Life inside is hidden from view, behind tall metal fences and barbed wire that surround this dilapidated-looking facility in the Vladimir region of Russia, a two-hour drive from the city. capital, Moscow.
“He had no idea that it was possible to organize a real concentration camp 100 km from Moscow,” said Navalny, who added that his boss had shaved.
“Camcorders are everywhere, everyone is seen and, at the slightest infraction, they make a report. I think someone upstairs read Orwell’s 1984,” Navalny continued, referring to the classic novel dystopian.
According to a former inmate, life in prison, in the town of Pokrov, could become more banal, stressful and possibly dangerous.
Konstantin Kotov complied with what he said were two miserable sentences (the first for four months, the second for six months) in penal colony number 2 for breaching Russian anti-protest laws.
He was last released in December and was eager to return, but agreed to travel with CNN to explain how the penal colony works inside.
“From the first few minutes you’re here, you’re experiencing mental and moral pressure,” he told CNN.
“You’re forced to do things you would never do in normal life. You’re forbidden to talk to other convicts. They force you to learn the list of employee names. You’re standing all day, from 6 a.m. to 10 p.m. : 00 You are not allowed to sit. You are not allowed to read, you are not allowed to write a letter. It can last two weeks, it can last three weeks. “
Navalny was sent to prison after a Moscow court on February 2 replaced his suspended prison sentence for violations of his parole.
Now that he is confirmed to be in Criminal Colony 2, he is expected to serve the rest of his sentence there.
“Torture for TV”
Kotov, the former inmate, explained that prisoners sleep in barracks rooms on iron bunks. He said between 50 and 60 men slept in his room, each with only a small living space.
“You get up at 6 in the morning, go out into the nearby courtyard and listen to the national anthem of Russia, every day the anthem of the Russian Federation,” he said.
“You can’t write, you can’t read. For example, I watched television most of the day, on Russian federal channels. This is torture for television.”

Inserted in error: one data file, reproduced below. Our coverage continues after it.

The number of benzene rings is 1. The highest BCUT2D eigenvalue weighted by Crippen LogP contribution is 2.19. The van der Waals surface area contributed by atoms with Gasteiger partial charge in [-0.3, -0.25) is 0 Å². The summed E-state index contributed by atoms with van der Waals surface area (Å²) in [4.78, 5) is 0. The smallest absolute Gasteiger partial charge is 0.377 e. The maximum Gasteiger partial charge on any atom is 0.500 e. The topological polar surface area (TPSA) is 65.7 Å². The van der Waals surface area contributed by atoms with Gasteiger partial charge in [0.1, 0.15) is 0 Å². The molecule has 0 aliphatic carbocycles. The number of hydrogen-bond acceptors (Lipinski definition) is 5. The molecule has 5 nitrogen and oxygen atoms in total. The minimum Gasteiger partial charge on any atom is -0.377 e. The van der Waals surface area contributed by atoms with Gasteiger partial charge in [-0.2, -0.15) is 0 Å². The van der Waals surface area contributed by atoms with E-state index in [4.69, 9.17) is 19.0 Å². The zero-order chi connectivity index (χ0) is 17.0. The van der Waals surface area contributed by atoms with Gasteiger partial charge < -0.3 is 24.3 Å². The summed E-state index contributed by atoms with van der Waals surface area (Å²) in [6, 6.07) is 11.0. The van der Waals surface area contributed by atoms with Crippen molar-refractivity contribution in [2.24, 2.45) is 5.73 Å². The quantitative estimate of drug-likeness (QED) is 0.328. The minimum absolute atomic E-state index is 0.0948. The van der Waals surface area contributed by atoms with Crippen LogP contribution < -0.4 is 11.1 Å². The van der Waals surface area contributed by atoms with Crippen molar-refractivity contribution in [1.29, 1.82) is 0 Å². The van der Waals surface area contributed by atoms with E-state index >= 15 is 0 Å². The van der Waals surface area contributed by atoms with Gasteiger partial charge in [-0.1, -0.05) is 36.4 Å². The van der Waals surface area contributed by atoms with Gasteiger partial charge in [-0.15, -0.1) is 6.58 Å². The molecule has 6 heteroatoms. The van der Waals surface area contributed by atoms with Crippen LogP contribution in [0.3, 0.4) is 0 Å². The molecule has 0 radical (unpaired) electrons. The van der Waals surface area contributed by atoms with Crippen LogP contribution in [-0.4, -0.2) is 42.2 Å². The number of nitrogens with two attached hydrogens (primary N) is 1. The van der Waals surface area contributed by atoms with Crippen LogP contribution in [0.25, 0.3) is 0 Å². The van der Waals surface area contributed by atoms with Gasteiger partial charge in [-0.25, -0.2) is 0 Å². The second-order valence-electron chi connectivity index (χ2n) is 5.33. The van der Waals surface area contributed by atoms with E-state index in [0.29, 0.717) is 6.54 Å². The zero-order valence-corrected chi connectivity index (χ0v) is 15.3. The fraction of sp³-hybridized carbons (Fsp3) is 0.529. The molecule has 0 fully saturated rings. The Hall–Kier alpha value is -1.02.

It’s what he calls “meaningless daily activity” that Kotov says sets the tone, but there are constant corrections to any perceived wrongdoing.
“I was reprimanded for not saying hello to an employee and for having the top button undone,” Kotov said.
The slightest infraction can cause an inmate to be taken into internal isolation, Kotov said, perhaps for months.
Order is maintained by both prison guards and inmates known as “orderers” who cooperate with the prison administration.
While the orderly is also a convict, Kotov said, they are based on the complaint of anyone who does not cope.
“They are like spies who follow in their footsteps and report them to the administration,” Kotov said.
Alexander Kalashnikov, of the Russian Federal Prison Service (FSIN), has said Navalny is treated like any other prisoner.
“Everything is done within the framework of current law and legislation,” he told reporters in late February.
‘Empire of Fear’
Violence can be common in Russian prisons. A disturbing video published by the Russian investigative newspaper Novaya Gazeta shows prisoners beaten by guards in a penal colony in Yaroslavl, the region next to which Navalny is detained. A Russian court has convicted several people of involvement in what has become a national scandal, but former inmates say it is not an isolated case.
Kotov says he saw orders being beaten to inmates at No. 2 penal colony. Most of the time they unscrewed a chair leg and hit people on the heels (painful and unobtrusive), he told CNN.
Navalny in his Instagram post said he had not yet witnessed violence, but “easily believes the many stories” of brutality in the colony because of the fear he has witnessed among his fellow inmates.
He said he was being woken up every hour by a guard wearing a camera and his face lit up to check that he was there, as he has been designated a “flight risk”.
Kotov said he feared Navalny’s mental state more than his physical health, and said he believed Navalny’s high profile would mean officials would not want to physically hurt him.
“They want to deprive him of his voice,” Kotov told CNN. “That is their purpose.”
Prisoner rights expert Pyotr Kuryanov of the Prisoners’ Rights Defender Foundation said the situation was “very dangerous” in the prison camp, which he called the “empire of fear.”
“It’s hard to stay there and keep a cool head and not react to provocations,” he told CNN. “It’s extremely hard psychologically. The smallest rape possible … can cause a person doomed to great physical harm.”
Within the rows of two-story barracks, inmates can be ordered to clean the floors with toothbrushes and other degrading and useless tasks designed to humiliate, Kuryanov said.
“I don’t rule out Alexey being the victim of a nervous breakdown,” he added.